CHENGDU, China — The first panda sighting happens soon after visitors step off the plane here, on the way to baggage claim.
Stuffed pandas pose on AstroTurf at the airport, their beady plastic eyes circled in black. Later, visitors will spot pandas staring back from store marquees and taxicab decals all over this metropolitan region of 14 million in southwestern China. Chengdu is a booming high-tech hub: If you’re reading this on an electronic device, that device might well have started life here. But fiery cuisine — and pandas — came first.
Above: A panda lounges on top of a tree at the new panda center in Gengda. This location replaces the Wolong Panda Center in Hetaoping, China, that was damaged in a May 2008 earthquake.
The Smithsonian’s National Zoo has four of the animals, including its newest addition, Bei Bei, who is making his public debut Jan. 16. In China, pandas come by the dozen, available for easy viewing.
Seeing them means taking a road trip. And the highway west through Sichuan province goes from smooth to something else.
At the end of this rough road is Wolong, where the pandas roam. But China’s original panda research center is mostly closed and returning to nature, save for a few remaining pandas, after being severely damaged by an earthquake in May 2008. A new panda spread just down the road in Gengda, still within the Wolong Nature Reserve, has been built for the masses. Wide paths meander among panda yards, and interpretive centers stand ready to house exhibits. There are buildings for panda research and care.
The pandas have arrived at the new Gengda center, too. Some seem restless, as if waiting for visitors to come and gawk.
The paradox is that for all of China’s success in nurturing a captive panda population, it remains just that: captive. The government has tried reintroducing pandas to the wild for years, with mixed success.
It’s a problem of adaptation and not-so-nice pandas that fight newcomers, says Wu Daifu, who oversees animal training at the original center.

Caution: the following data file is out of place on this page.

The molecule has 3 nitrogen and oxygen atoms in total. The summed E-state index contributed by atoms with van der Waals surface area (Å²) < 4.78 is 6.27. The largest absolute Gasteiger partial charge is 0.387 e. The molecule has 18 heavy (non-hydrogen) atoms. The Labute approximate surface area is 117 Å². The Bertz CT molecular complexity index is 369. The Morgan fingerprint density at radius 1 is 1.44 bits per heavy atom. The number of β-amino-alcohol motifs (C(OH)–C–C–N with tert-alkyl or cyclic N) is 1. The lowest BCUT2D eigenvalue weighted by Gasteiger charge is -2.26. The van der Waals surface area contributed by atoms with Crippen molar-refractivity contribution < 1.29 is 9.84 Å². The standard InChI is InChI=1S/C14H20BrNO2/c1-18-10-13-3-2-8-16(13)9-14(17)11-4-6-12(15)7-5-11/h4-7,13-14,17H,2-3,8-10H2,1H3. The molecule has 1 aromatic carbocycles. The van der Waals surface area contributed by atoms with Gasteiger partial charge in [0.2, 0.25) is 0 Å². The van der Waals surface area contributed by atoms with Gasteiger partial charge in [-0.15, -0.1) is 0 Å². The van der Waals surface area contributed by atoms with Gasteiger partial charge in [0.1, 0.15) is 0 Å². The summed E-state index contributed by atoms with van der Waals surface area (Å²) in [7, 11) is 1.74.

“We have encountered a lot of difficulties,” he says. “For example, how to train the pandas. What we can do is change the environment of the pandas, let them adapt to the wild step by step.”
Then there are humans.
“The challenge I think our wild giant pandas face . . . is a problem of development,” says Zhang Hemin, director of the China Conservation and Research Center for the Giant Panda, which established the Wolong and the Hetaoping facilities. He’s known as “Papa Panda” for his role in overseeing the nation’s black-and-white brood. “There are many highways, hydroelectric power stations being built. They separate the panda’s habitat.”
Estimates put the country’s wild panda population at more than 1,800; a new count has 422 living in captivity.
Of course, the animals also play another role — providing the soft (and adorable) diplomatic power wielded by Chinese leaders through panda loans to zoos worldwide.
Down another, smoother road in Dujiangyan lies a third panda home, where a familiar and beloved figure, Tai Shan, can be found. He’s the big brother of Bao Bao and Bei Bei back in Washington. The panda became a superstar in 2005 as the first born at the National Zoo to survive and grow up. Then China, owner of all pandas, wanted to take possession of Tai Shan in 2010. Now he is a hefty 30-something, in panda years. In human years, he’s 10. That birthday, on July 9, drew fans for a party. Cake was served.
Tai Shan may have a history as a celebrity, but he still gets nervous around strangers, his handler says. When a Washington Post reporter first approached, he turned around, put up his stubby tail and relieved himself.
In another part of the Dujiangyan base, two cubs are being fed by keeper Gao Qiang. They are more hungry than nervous — the innocence of youth.
It is hard to look away when pandas eat. Or to do anything. Their presence elicits rapt stares and sometimes squeals from humans. By nature’s cruel standards, the animals should be extinct: Making panda babies is tough, and bamboo is what Donald Trump might call a low-energy food that’s terrible. The wilderness of Sichuan province is a dangerous place. But all of that seems irrelevant when you look like a stuffed animal.
Back at Chengdu airport (just as in many other parts of China, a new aerodrome is under construction), there is one last panda encounter. At the gate, a seated, smiling cartoon panda gazes from a plastic-covered sign, wishing travelers “Bon Voyage.”